areas, like next-generation air traffic
controls. "People don't always think about it,
but this will provide all kinds of opportunities
for people," Kostek says.
Environmental issues will also
lead to new career possibilities. "Commercial
aircraft will need to be quieter and quieter,
and we'll need to find sources of new fuels,"
And let's not forget about
plastic. Boeing's new 787 Dreamliner contains
several tons of carbon fiber reinforced plastic,
which weighs less but is stronger than the
metals that it replaces. Materials engineers
will have whole new roles in the future of
aerospace, Kostek says.
Because aerospace is such a
broad, all-encompassing field, all engineers are
valued, not just those with aerospace
engineering degrees. "The companies are looking
to all areas," Wlezien says. "A third of what
goes into a new airplane is electronics." The
industry needs mechanical engineers, software
engineers, electronic engineers, civil
engineers, and just about everyone else. "The
aerospace industry needs people with every
imaginable skill," he says.
"I tell students that they can
take an engineering degree anywhere," Kostek
says. "It's the same skill sets and the same
ability to solve problems. Civil engineers can
build airplanes. It's a structure, the same as
On the flip side, getting a
degree in aerospace engineering doesn't restrict
you to working for Boeing or Lockheed Martin.
"People choose aerospace because they're
passionate about things that fly," Wlezien says.
"But you see aerospace engineers working in all
kinds of fields." He points to the automotive
industry as one of the most obvious examples.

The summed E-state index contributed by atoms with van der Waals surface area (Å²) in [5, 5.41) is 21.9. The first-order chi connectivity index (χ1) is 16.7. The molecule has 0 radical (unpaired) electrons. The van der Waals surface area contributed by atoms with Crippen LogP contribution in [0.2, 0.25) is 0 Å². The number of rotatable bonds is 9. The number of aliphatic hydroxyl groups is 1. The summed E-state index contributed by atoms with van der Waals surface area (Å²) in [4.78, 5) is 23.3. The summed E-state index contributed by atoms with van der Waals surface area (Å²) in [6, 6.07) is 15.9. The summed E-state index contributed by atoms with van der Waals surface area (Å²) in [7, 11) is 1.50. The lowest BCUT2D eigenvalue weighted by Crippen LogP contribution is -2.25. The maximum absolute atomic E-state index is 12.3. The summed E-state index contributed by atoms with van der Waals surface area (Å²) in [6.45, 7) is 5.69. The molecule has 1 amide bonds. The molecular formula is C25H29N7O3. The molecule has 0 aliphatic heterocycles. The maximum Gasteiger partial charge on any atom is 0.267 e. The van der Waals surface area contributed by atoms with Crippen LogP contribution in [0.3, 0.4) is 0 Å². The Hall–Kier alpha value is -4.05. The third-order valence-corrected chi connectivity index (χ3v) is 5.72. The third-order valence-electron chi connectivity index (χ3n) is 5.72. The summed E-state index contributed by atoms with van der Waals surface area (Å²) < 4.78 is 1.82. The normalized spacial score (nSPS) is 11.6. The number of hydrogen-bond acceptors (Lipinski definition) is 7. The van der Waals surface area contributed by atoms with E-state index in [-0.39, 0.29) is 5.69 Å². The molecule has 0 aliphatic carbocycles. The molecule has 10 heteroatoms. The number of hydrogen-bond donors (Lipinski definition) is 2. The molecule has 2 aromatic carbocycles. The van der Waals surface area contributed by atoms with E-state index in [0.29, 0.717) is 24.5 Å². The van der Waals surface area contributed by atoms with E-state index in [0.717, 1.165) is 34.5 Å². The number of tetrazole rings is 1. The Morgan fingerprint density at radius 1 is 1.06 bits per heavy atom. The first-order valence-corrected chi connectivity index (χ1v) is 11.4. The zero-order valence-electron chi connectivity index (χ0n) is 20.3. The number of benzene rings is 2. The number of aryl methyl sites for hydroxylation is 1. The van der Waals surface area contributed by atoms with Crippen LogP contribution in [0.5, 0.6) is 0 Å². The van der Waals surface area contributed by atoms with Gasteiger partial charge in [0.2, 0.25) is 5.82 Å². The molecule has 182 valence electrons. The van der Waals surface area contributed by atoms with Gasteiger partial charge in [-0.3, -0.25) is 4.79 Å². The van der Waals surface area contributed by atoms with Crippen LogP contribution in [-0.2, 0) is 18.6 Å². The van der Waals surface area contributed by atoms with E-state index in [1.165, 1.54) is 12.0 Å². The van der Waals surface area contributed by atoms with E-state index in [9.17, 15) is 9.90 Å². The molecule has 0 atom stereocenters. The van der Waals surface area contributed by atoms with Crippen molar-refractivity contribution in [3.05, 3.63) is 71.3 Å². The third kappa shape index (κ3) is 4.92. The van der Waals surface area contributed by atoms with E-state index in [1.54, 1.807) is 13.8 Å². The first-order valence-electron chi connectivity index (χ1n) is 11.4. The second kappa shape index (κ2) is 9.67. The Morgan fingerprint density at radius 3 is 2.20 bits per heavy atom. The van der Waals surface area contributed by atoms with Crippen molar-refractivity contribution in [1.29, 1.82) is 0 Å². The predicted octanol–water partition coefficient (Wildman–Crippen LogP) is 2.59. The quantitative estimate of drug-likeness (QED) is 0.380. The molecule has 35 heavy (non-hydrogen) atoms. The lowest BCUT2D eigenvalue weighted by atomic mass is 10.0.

But the high level of need
doesn't mean that current employees can slack
off on managing their professional growth. "The
competition in the aerospace industry is high,
especially given its international component,"
says Schrage. He advises employees to keep their
knowledge and skills up-to-date.
"Self-motivation is a requirement in order to
succeed," he says.
Where the Jobs Are
According to the Bureau of Labor
Statistics, the best U.S. states for aerospace
engineering jobs are California, Texas,
Washington, Florida and Virginia. But at least
one of those states might not always be in the
top five, says Kostek, who points to the
changing funding of NASA and the military. A
2011 study by the Aerospace Industries
Association found that
Florida could lose up to 40,000 defense-related
jobs in the coming years. "The traditional
Florida jobs might not always be there," he
says. "They could be moving to California,
Texas, Alabama and other states."
Some markets are already in
flux. Dayton, Ohio, for example, is expected to
14 percent increase in its aerospace
employment in the next four years, according to
the state's Aerospace and Business Aviation
Advisory Council. That growth, however, will be
dependent upon the region attracting enough new
talent to fill that need.
The weak housing market could
remain a major concern to people in the
aerospace industry for the next few years, says
Kostek, who calls it one of the industry's
biggest challenges. People who decide to
relocate "could be moving into a market where
the houses cost more," he says. "The housing in
Seattle, for example, is much more expensive
than other regions."
San Antonio, on the other hand,
is more affordable, with a cost of living six
percent below the national average, according to
Mario Hernandez, president of the San Antonio
Economic Development Foundation. He says his
community has made aerospace a priority and they
are offering economic incentives to attract even
more jobs to the area.
Moving internationally might
even be an option for some people. "India and
China are trying to grow their avionics
markets," Kostek says. "A lot of the information
and knowledge they will need will mostly need to
come from the U.S. and Europe."
No matter where you look,
though, "Aviation and aerospace as a whole are
changing," says Wlezien, "and change brings
John R. Platt is a freelance
writer and entrepreneur, as well as a frequent
contributor to Today's Engineer,
Scientific American, Mother Nature
Network and other publications.